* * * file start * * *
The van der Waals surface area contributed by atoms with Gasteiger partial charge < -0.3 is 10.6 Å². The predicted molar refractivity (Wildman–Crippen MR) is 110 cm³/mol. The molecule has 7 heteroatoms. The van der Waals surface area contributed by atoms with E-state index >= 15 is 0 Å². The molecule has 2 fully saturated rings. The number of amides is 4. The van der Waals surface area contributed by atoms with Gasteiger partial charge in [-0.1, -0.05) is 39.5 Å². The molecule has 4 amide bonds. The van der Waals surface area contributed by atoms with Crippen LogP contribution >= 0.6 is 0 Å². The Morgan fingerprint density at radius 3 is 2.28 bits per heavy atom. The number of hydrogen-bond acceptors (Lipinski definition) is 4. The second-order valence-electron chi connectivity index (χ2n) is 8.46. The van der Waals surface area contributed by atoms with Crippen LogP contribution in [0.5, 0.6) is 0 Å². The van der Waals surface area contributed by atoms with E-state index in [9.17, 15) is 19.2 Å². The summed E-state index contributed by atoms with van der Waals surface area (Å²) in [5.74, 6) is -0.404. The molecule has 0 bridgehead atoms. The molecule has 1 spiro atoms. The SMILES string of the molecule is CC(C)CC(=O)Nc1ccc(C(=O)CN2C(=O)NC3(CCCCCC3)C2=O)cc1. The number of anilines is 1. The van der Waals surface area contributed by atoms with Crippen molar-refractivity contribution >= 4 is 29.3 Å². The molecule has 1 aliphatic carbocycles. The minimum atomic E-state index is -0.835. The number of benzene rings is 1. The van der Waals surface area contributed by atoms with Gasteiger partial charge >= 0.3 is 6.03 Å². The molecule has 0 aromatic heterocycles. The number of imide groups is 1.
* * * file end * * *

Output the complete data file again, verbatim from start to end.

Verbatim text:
The van der Waals surface area contributed by atoms with Gasteiger partial charge < -0.3 is 10.6 Å². The predicted molar refractivity (Wildman–Crippen MR) is 110 cm³/mol. The molecule has 7 heteroatoms. The van der Waals surface area contributed by atoms with E-state index >= 15 is 0 Å². The molecule has 2 fully saturated rings. The number of amides is 4. The van der Waals surface area contributed by atoms with Gasteiger partial charge in [-0.1, -0.05) is 39.5 Å². The molecule has 4 amide bonds. The van der Waals surface area contributed by atoms with Crippen LogP contribution >= 0.6 is 0 Å². The Morgan fingerprint density at radius 3 is 2.28 bits per heavy atom. The number of hydrogen-bond acceptors (Lipinski definition) is 4. The second-order valence-electron chi connectivity index (χ2n) is 8.46. The van der Waals surface area contributed by atoms with Crippen LogP contribution in [0.5, 0.6) is 0 Å². The van der Waals surface area contributed by atoms with E-state index in [9.17, 15) is 19.2 Å². The summed E-state index contributed by atoms with van der Waals surface area (Å²) in [5.74, 6) is -0.404. The molecule has 0 bridgehead atoms. The molecule has 1 spiro atoms. The SMILES string of the molecule is CC(C)CC(=O)Nc1ccc(C(=O)CN2C(=O)NC3(CCCCCC3)C2=O)cc1. The number of anilines is 1. The van der Waals surface area contributed by atoms with Crippen molar-refractivity contribution >= 4 is 29.3 Å². The molecule has 1 aliphatic carbocycles. The minimum atomic E-state index is -0.835. The number of benzene rings is 1. The van der Waals surface area contributed by atoms with Gasteiger partial charge >= 0.3 is 6.03 Å². The molecule has 0 aromatic heterocycles. The number of imide groups is 1.